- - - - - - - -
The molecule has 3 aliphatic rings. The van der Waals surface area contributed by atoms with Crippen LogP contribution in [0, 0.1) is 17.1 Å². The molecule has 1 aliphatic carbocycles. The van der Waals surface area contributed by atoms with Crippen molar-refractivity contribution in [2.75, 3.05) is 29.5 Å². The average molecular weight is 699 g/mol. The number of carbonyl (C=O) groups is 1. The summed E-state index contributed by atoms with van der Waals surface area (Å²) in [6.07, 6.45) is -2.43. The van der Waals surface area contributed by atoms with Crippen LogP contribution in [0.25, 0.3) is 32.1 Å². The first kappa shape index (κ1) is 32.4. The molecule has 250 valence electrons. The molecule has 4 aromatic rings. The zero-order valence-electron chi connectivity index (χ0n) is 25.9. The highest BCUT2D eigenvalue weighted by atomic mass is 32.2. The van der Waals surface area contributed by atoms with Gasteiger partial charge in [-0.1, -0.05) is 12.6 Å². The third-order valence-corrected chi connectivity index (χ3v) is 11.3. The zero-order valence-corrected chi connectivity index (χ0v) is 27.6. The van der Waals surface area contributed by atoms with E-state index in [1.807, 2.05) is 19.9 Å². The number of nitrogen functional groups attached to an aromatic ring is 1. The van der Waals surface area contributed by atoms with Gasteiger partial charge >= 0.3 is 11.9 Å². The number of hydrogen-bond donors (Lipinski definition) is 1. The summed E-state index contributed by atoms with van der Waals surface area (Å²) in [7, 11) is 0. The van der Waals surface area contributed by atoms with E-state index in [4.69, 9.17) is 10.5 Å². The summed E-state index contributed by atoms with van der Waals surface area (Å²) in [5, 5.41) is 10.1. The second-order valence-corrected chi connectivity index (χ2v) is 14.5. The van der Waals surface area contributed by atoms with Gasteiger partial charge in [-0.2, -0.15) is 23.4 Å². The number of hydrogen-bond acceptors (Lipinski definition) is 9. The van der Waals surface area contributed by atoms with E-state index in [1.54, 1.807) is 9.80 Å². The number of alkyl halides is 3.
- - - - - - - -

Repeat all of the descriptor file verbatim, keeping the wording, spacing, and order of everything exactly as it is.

The molecule has 3 aliphatic rings. The van der Waals surface area contributed by atoms with Crippen LogP contribution in [0, 0.1) is 17.1 Å². The molecule has 1 aliphatic carbocycles. The van der Waals surface area contributed by atoms with Crippen molar-refractivity contribution in [2.75, 3.05) is 29.5 Å². The average molecular weight is 699 g/mol. The number of carbonyl (C=O) groups is 1. The summed E-state index contributed by atoms with van der Waals surface area (Å²) in [6.07, 6.45) is -2.43. The van der Waals surface area contributed by atoms with Crippen LogP contribution in [0.25, 0.3) is 32.1 Å². The first kappa shape index (κ1) is 32.4. The molecule has 250 valence electrons. The molecule has 4 aromatic rings. The zero-order valence-electron chi connectivity index (χ0n) is 25.9. The highest BCUT2D eigenvalue weighted by atomic mass is 32.2. The van der Waals surface area contributed by atoms with Gasteiger partial charge in [-0.1, -0.05) is 12.6 Å². The third-order valence-corrected chi connectivity index (χ3v) is 11.3. The zero-order valence-corrected chi connectivity index (χ0v) is 27.6. The van der Waals surface area contributed by atoms with E-state index in [1.807, 2.05) is 19.9 Å². The number of nitrogen functional groups attached to an aromatic ring is 1. The van der Waals surface area contributed by atoms with Gasteiger partial charge >= 0.3 is 11.9 Å². The number of hydrogen-bond donors (Lipinski definition) is 1. The summed E-state index contributed by atoms with van der Waals surface area (Å²) in [7, 11) is 0. The van der Waals surface area contributed by atoms with E-state index in [4.69, 9.17) is 10.5 Å². The summed E-state index contributed by atoms with van der Waals surface area (Å²) in [5, 5.41) is 10.1. The second-order valence-corrected chi connectivity index (χ2v) is 14.5. The van der Waals surface area contributed by atoms with Gasteiger partial charge in [-0.2, -0.15) is 23.4 Å². The number of hydrogen-bond acceptors (Lipinski definition) is 9. The van der Waals surface area contributed by atoms with E-state index in [1.54, 1.807) is 9.80 Å². The number of alkyl halides is 3.